Anyway, this picture was taken at the jam, me, playing my '72 strat and reaching for an E7 grip.  I had a ball.

Have a good weekend.  I'll be back on Monday; NDD will be here on Saturday.

Uh oh: industrial production down, real retail sales still below March high

- by New Deal democrat

In line with Bonddad's last post, this morning's poor industrial production report (blue)adds to the evidence that this vital sector might actually be contracting. Further, although retail sales did increase, July's number was revised down, (red)and we are still below the level of earlier this year.

Add that together with the miserable employment report (green), and it is at least possible that a recession could have started in August (which would still mean that ECRI was wrong).

More on the Manufacturing Slowdown

From the latest ISM report:
  • "Internal indicators and feedback from sales channels are indicating a slowdown in demand for capital equipment." (Machinery)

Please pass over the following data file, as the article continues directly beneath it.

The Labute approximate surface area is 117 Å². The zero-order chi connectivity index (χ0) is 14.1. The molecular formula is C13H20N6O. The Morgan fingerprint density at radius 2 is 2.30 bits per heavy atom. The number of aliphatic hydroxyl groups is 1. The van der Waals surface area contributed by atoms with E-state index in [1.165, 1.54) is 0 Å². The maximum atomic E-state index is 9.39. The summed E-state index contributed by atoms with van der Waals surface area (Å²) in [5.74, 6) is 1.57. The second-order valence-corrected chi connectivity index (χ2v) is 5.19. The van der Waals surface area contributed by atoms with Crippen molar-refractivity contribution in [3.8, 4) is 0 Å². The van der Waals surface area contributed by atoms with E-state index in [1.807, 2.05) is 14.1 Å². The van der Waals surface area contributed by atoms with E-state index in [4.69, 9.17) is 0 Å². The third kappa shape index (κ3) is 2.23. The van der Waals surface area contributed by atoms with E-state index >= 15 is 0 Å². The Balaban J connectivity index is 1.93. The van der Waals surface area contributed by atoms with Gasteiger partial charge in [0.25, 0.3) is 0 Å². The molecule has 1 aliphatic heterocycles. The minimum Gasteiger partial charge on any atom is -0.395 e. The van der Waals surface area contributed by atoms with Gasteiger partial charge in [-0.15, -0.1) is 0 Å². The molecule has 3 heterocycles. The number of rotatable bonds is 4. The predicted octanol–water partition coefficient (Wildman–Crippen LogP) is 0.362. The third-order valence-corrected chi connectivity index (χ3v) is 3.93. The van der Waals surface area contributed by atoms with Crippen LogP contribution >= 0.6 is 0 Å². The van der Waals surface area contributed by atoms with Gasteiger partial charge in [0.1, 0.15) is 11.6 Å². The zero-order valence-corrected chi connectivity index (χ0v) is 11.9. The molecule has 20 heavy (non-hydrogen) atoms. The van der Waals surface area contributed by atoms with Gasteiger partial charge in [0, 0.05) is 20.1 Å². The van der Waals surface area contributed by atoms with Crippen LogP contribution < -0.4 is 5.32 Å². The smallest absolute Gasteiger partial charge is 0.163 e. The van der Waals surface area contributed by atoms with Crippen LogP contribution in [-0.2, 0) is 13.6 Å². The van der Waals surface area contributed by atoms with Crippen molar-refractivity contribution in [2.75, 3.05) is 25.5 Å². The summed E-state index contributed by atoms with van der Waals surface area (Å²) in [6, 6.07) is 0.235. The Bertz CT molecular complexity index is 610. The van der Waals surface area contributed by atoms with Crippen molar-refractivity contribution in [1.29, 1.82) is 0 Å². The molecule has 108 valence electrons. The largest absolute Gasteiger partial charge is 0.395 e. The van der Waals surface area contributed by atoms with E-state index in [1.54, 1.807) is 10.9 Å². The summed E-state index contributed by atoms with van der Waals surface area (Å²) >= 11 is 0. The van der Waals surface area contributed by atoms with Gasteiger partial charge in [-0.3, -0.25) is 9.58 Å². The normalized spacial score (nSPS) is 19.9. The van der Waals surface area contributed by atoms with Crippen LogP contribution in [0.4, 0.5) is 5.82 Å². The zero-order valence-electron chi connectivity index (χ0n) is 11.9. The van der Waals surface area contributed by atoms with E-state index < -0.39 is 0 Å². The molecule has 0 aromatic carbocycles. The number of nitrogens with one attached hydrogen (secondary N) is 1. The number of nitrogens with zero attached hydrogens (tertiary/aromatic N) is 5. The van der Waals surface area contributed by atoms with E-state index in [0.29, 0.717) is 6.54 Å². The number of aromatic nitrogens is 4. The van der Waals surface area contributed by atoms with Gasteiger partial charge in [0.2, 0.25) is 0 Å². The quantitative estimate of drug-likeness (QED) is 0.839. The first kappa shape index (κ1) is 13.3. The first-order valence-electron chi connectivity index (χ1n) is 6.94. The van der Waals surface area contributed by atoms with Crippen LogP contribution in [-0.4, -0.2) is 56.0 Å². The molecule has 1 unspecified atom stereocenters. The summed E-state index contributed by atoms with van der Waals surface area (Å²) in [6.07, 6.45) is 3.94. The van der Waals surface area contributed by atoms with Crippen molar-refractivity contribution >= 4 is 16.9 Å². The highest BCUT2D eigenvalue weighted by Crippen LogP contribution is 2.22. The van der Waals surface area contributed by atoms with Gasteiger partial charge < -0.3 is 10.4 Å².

• "Business continues to be very solid, but there is now a slowing of incoming orders." (Fabricated Metal Products)
  • "Incoming orders have slowed somewhat, but indications are that there will be a stronger fourth quarter." (Plastics & Rubber Products)
  • "Business is slow right now. Companies seem to be holding onto their money." (Computer & Electronic Products)
  • "We can sense, feel and see headwinds with customer orders, especially Europe related." (Apparel, Leather & Allied Products)
  • "New orders and backlog remain flat." (Miscellaneous Manufacturing)
  • "Auto industry slowing a bit in the second half [of the year]." (Transportation Equipment)
  • "U.S. drought severely impacting raw materials prices." (Food, Beverage & Tobacco Products)
  • "Lackluster demand continues in all regions of the world, and is supporting much lower raw materials prices in the second half of 2012." (Chemical Products)
 Note that most of the anecdotal comments state that demand is slowing.  Also note there are two which deal with the international implications -- one specifically mentions Europe and one mentions all regions of the world.

This does not bode well for the second half of the year.

Morning Market Analysis; Post Fed Wrap-Up

The SPYs have had two strong rallies this month.  The first occurred on the 6th, after which prices consolidated for a week.  Then yesterday prices again rallied.  Notice the very strong volume readings for the session.